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Tree Survey

Researchers complete first comprehensive threat assessment of all US trees

For the first time, researchers have completed threat assessments for all 881 native tree species in the contiguous United States, resulting in a comprehensive checklist and synthesis that will serve as a critical baseline to guide future tree conservation efforts.

The new assessment of U.S. trees reveals that 11-16% of tree species in the contiguous 48 U.S. states are threatened with extinction, with the most common threat being invasive and problematic pests and diseases. According to Abby Meyer, executive director of Botanic Gardens Conservation International-U.S. (BGCI-US), a partner on the project, “These results lay the groundwork for U.S. tree and ecosystem conservation efforts that will contribute to achieving critical international conservation goals, including the United Nations Decade for Ecosystem Restoration and the Global Tree Assessment.”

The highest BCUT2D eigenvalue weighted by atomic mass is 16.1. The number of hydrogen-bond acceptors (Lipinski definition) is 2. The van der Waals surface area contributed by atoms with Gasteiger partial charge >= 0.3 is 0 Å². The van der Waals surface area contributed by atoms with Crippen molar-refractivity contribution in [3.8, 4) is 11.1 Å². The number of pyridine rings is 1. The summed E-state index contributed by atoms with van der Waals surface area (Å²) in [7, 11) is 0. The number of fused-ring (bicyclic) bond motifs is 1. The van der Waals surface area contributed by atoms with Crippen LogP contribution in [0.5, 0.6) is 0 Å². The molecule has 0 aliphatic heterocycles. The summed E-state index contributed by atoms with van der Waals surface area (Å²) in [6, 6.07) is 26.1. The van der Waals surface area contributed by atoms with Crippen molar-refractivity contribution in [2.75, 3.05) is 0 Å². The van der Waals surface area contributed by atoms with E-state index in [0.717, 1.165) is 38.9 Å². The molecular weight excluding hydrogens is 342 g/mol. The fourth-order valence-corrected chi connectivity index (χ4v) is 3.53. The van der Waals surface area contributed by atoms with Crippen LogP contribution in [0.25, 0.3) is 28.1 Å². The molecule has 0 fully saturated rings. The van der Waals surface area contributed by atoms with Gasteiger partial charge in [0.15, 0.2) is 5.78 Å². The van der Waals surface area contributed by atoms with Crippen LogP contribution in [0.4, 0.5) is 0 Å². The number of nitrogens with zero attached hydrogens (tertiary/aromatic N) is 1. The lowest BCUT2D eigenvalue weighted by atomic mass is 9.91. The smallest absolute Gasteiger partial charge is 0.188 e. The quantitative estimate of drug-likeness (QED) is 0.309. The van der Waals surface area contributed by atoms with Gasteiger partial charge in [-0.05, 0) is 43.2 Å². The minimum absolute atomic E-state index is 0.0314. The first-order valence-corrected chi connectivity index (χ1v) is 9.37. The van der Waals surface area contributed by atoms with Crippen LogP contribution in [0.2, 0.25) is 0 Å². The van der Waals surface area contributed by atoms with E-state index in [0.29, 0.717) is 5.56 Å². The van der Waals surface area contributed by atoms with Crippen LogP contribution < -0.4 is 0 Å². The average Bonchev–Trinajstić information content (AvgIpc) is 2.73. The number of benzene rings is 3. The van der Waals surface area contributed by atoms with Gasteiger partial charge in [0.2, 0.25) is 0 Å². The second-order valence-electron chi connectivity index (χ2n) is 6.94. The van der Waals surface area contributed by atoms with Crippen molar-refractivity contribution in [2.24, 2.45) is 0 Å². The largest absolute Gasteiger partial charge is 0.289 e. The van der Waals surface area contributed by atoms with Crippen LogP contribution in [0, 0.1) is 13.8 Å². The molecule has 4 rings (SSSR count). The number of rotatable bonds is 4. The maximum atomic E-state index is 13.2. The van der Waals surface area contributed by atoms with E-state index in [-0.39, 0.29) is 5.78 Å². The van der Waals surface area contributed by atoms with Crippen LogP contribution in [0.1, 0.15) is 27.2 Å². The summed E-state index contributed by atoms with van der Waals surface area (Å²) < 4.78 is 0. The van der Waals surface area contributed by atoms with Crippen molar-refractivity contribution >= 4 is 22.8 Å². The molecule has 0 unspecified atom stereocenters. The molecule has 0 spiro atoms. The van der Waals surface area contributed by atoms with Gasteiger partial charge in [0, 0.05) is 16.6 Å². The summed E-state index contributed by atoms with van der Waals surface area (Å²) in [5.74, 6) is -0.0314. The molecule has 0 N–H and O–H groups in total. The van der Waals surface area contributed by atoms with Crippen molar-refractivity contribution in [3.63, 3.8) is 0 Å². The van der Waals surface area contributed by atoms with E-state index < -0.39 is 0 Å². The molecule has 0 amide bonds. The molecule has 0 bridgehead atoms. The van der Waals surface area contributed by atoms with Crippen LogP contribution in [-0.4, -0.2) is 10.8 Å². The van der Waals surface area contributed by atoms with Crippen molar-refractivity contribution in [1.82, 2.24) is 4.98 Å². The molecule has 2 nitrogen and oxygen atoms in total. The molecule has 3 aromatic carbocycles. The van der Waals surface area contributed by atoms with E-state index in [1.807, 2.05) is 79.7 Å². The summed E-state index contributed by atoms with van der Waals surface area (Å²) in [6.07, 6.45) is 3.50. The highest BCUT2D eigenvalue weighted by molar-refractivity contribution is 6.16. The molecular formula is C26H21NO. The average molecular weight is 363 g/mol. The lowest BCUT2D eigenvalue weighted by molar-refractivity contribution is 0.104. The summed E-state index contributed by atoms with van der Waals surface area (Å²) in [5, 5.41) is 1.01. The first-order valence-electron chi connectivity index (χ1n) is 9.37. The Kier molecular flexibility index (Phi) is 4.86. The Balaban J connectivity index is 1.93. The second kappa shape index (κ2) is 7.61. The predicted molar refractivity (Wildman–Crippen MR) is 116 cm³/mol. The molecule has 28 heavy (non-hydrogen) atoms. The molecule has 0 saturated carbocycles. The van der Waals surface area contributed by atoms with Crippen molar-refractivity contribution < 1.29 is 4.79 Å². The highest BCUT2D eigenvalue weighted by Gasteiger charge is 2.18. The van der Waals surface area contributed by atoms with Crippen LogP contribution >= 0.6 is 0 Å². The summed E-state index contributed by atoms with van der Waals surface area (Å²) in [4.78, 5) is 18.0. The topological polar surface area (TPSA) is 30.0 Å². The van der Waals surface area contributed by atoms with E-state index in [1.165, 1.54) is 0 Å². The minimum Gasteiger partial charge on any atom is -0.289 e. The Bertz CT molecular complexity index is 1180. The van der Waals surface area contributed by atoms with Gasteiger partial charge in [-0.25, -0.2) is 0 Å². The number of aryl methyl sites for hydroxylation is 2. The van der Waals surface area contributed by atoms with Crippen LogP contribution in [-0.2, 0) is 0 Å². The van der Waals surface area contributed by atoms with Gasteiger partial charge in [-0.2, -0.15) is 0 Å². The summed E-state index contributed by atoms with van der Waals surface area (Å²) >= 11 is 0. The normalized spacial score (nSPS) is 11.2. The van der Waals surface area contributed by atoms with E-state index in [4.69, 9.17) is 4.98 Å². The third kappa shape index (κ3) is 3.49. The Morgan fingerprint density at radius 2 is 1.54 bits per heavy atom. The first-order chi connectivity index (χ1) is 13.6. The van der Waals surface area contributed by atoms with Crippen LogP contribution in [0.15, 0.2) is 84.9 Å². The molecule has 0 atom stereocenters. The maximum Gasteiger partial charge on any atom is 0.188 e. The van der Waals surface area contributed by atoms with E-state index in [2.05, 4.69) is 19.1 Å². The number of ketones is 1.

Murphy Westwood, Ph.D., vice president of science and conservation at The Morton Arboretum and senior author of the report, noted that much of the world’s biodiversity depends on trees, which offer food and habitat for countless plant, animal and fungal species while providing invaluable benefits to humans. “Understanding the current state of trees within the U.S. is imperative to protecting those species, their habitats and the countless communities they support,” she said.